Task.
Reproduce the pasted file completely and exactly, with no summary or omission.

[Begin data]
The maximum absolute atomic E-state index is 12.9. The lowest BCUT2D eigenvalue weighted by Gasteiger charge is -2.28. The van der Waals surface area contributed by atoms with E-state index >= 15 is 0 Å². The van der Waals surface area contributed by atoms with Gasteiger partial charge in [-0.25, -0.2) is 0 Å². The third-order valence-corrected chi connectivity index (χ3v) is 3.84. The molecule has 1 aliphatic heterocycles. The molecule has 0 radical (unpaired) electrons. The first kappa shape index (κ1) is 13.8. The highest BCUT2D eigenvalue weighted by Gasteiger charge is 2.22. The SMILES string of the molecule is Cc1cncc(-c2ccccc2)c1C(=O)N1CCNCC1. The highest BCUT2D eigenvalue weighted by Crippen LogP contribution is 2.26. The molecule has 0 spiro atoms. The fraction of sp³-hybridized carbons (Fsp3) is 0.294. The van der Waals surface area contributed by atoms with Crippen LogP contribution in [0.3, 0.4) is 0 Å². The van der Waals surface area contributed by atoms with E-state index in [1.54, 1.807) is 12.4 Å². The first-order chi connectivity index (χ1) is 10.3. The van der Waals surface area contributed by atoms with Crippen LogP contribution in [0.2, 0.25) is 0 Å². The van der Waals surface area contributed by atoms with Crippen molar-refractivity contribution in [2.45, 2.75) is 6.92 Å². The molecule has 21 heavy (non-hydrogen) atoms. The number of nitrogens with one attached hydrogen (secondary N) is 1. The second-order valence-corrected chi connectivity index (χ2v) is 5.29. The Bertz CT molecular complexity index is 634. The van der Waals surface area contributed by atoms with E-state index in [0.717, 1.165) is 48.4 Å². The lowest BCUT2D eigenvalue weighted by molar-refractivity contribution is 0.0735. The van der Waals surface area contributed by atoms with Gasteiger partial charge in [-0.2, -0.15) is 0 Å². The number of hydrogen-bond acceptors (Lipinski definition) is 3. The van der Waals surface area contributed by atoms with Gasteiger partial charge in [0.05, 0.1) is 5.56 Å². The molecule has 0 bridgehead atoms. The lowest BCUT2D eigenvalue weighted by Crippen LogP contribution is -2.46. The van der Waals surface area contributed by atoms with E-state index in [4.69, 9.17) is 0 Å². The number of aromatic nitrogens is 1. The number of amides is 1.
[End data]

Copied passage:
The maximum absolute atomic E-state index is 12.9. The lowest BCUT2D eigenvalue weighted by Gasteiger charge is -2.28. The van der Waals surface area contributed by atoms with E-state index >= 15 is 0 Å². The van der Waals surface area contributed by atoms with Gasteiger partial charge in [-0.25, -0.2) is 0 Å². The third-order valence-corrected chi connectivity index (χ3v) is 3.84. The molecule has 1 aliphatic heterocycles. The molecule has 0 radical (unpaired) electrons. The first kappa shape index (κ1) is 13.8. The highest BCUT2D eigenvalue weighted by Gasteiger charge is 2.22. The SMILES string of the molecule is Cc1cncc(-c2ccccc2)c1C(=O)N1CCNCC1. The highest BCUT2D eigenvalue weighted by Crippen LogP contribution is 2.26. The molecule has 0 spiro atoms. The fraction of sp³-hybridized carbons (Fsp3) is 0.294. The van der Waals surface area contributed by atoms with Crippen LogP contribution in [0.3, 0.4) is 0 Å². The van der Waals surface area contributed by atoms with E-state index in [1.54, 1.807) is 12.4 Å². The first-order chi connectivity index (χ1) is 10.3. The van der Waals surface area contributed by atoms with Crippen LogP contribution in [0.2, 0.25) is 0 Å². The van der Waals surface area contributed by atoms with Crippen molar-refractivity contribution in [2.45, 2.75) is 6.92 Å². The molecule has 21 heavy (non-hydrogen) atoms. The number of nitrogens with one attached hydrogen (secondary N) is 1. The second-order valence-corrected chi connectivity index (χ2v) is 5.29. The Bertz CT molecular complexity index is 634. The van der Waals surface area contributed by atoms with E-state index in [0.717, 1.165) is 48.4 Å². The lowest BCUT2D eigenvalue weighted by molar-refractivity contribution is 0.0735. The van der Waals surface area contributed by atoms with Gasteiger partial charge in [-0.2, -0.15) is 0 Å². The number of hydrogen-bond acceptors (Lipinski definition) is 3. The van der Waals surface area contributed by atoms with Gasteiger partial charge in [0.05, 0.1) is 5.56 Å². The molecule has 0 bridgehead atoms. The lowest BCUT2D eigenvalue weighted by Crippen LogP contribution is -2.46. The van der Waals surface area contributed by atoms with E-state index in [4.69, 9.17) is 0 Å². The number of aromatic nitrogens is 1. The number of amides is 1.